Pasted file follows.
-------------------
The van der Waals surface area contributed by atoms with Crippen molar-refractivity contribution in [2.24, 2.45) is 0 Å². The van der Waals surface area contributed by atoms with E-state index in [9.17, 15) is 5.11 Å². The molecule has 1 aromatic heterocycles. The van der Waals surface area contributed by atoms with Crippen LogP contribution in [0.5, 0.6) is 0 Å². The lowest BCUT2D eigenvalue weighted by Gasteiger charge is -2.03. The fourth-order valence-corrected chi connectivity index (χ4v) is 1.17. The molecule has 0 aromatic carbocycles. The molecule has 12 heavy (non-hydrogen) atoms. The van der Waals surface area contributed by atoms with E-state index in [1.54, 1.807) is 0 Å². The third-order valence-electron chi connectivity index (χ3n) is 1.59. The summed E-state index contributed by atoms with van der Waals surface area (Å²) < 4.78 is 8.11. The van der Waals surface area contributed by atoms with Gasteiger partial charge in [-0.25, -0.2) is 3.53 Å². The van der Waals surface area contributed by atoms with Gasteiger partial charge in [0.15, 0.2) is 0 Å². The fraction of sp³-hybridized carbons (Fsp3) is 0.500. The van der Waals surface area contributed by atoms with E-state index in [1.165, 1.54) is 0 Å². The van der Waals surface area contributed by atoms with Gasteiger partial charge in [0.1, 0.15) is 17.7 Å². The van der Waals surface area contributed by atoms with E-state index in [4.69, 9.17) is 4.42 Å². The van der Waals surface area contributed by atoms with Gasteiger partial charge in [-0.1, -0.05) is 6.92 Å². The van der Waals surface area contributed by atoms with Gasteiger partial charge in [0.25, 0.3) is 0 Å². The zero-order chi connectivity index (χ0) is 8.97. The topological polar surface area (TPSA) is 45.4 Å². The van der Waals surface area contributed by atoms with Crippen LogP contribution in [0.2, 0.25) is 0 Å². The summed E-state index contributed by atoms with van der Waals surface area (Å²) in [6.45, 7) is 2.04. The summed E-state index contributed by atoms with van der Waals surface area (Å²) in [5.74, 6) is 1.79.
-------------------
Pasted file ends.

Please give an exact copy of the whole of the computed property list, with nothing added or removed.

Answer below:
The van der Waals surface area contributed by atoms with Crippen molar-refractivity contribution in [2.24, 2.45) is 0 Å². The van der Waals surface area contributed by atoms with E-state index in [9.17, 15) is 5.11 Å². The molecule has 1 aromatic heterocycles. The van der Waals surface area contributed by atoms with Crippen LogP contribution in [0.5, 0.6) is 0 Å². The lowest BCUT2D eigenvalue weighted by Gasteiger charge is -2.03. The fourth-order valence-corrected chi connectivity index (χ4v) is 1.17. The molecule has 0 aromatic carbocycles. The molecule has 12 heavy (non-hydrogen) atoms. The van der Waals surface area contributed by atoms with E-state index in [1.54, 1.807) is 0 Å². The third-order valence-electron chi connectivity index (χ3n) is 1.59. The summed E-state index contributed by atoms with van der Waals surface area (Å²) < 4.78 is 8.11. The van der Waals surface area contributed by atoms with Gasteiger partial charge in [-0.25, -0.2) is 3.53 Å². The van der Waals surface area contributed by atoms with Gasteiger partial charge in [0.15, 0.2) is 0 Å². The fraction of sp³-hybridized carbons (Fsp3) is 0.500. The van der Waals surface area contributed by atoms with E-state index in [1.165, 1.54) is 0 Å². The van der Waals surface area contributed by atoms with Gasteiger partial charge in [0.1, 0.15) is 17.7 Å². The van der Waals surface area contributed by atoms with E-state index in [4.69, 9.17) is 4.42 Å². The van der Waals surface area contributed by atoms with Gasteiger partial charge in [-0.1, -0.05) is 6.92 Å². The van der Waals surface area contributed by atoms with Gasteiger partial charge in [0.25, 0.3) is 0 Å². The zero-order chi connectivity index (χ0) is 8.97. The topological polar surface area (TPSA) is 45.4 Å². The van der Waals surface area contributed by atoms with Crippen LogP contribution in [0.2, 0.25) is 0 Å². The summed E-state index contributed by atoms with van der Waals surface area (Å²) in [6.45, 7) is 2.04. The summed E-state index contributed by atoms with van der Waals surface area (Å²) in [5.74, 6) is 1.79.